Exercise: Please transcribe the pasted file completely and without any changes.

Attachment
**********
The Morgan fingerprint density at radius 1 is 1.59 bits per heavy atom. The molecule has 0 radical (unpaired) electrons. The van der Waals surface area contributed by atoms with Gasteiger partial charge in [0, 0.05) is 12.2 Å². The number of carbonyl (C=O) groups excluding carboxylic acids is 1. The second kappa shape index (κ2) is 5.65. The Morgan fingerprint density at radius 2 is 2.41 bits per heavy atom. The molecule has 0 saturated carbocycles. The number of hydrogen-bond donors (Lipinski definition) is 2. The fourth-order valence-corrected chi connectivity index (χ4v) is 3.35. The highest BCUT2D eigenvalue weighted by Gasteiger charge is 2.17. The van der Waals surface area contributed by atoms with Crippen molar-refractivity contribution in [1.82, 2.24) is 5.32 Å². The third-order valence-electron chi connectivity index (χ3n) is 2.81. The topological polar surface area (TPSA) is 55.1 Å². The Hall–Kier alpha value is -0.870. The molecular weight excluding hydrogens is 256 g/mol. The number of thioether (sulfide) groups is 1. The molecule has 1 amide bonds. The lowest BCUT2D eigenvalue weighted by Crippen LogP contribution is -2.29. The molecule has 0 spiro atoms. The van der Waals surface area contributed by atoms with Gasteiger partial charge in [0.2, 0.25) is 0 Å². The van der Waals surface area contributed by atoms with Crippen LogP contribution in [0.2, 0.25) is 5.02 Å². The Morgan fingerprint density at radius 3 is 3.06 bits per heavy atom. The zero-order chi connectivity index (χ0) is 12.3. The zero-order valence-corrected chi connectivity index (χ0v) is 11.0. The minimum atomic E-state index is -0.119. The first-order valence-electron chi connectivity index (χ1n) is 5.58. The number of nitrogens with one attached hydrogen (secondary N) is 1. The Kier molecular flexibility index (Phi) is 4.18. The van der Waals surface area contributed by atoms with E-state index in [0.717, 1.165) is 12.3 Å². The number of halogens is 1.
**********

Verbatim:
The Morgan fingerprint density at radius 1 is 1.59 bits per heavy atom. The molecule has 0 radical (unpaired) electrons. The van der Waals surface area contributed by atoms with Gasteiger partial charge in [0, 0.05) is 12.2 Å². The number of carbonyl (C=O) groups excluding carboxylic acids is 1. The second kappa shape index (κ2) is 5.65. The Morgan fingerprint density at radius 2 is 2.41 bits per heavy atom. The molecule has 0 saturated carbocycles. The number of hydrogen-bond donors (Lipinski definition) is 2. The fourth-order valence-corrected chi connectivity index (χ4v) is 3.35. The highest BCUT2D eigenvalue weighted by Gasteiger charge is 2.17. The van der Waals surface area contributed by atoms with Crippen molar-refractivity contribution in [1.82, 2.24) is 5.32 Å². The third-order valence-electron chi connectivity index (χ3n) is 2.81. The topological polar surface area (TPSA) is 55.1 Å². The Hall–Kier alpha value is -0.870. The molecular weight excluding hydrogens is 256 g/mol. The number of thioether (sulfide) groups is 1. The molecule has 1 amide bonds. The lowest BCUT2D eigenvalue weighted by Crippen LogP contribution is -2.29. The molecule has 0 spiro atoms. The van der Waals surface area contributed by atoms with Gasteiger partial charge in [0.2, 0.25) is 0 Å². The van der Waals surface area contributed by atoms with Crippen LogP contribution in [0.2, 0.25) is 5.02 Å². The Morgan fingerprint density at radius 3 is 3.06 bits per heavy atom. The zero-order chi connectivity index (χ0) is 12.3. The zero-order valence-corrected chi connectivity index (χ0v) is 11.0. The minimum atomic E-state index is -0.119. The first-order valence-electron chi connectivity index (χ1n) is 5.58. The number of nitrogens with one attached hydrogen (secondary N) is 1. The Kier molecular flexibility index (Phi) is 4.18. The van der Waals surface area contributed by atoms with E-state index in [0.717, 1.165) is 12.3 Å². The number of halogens is 1.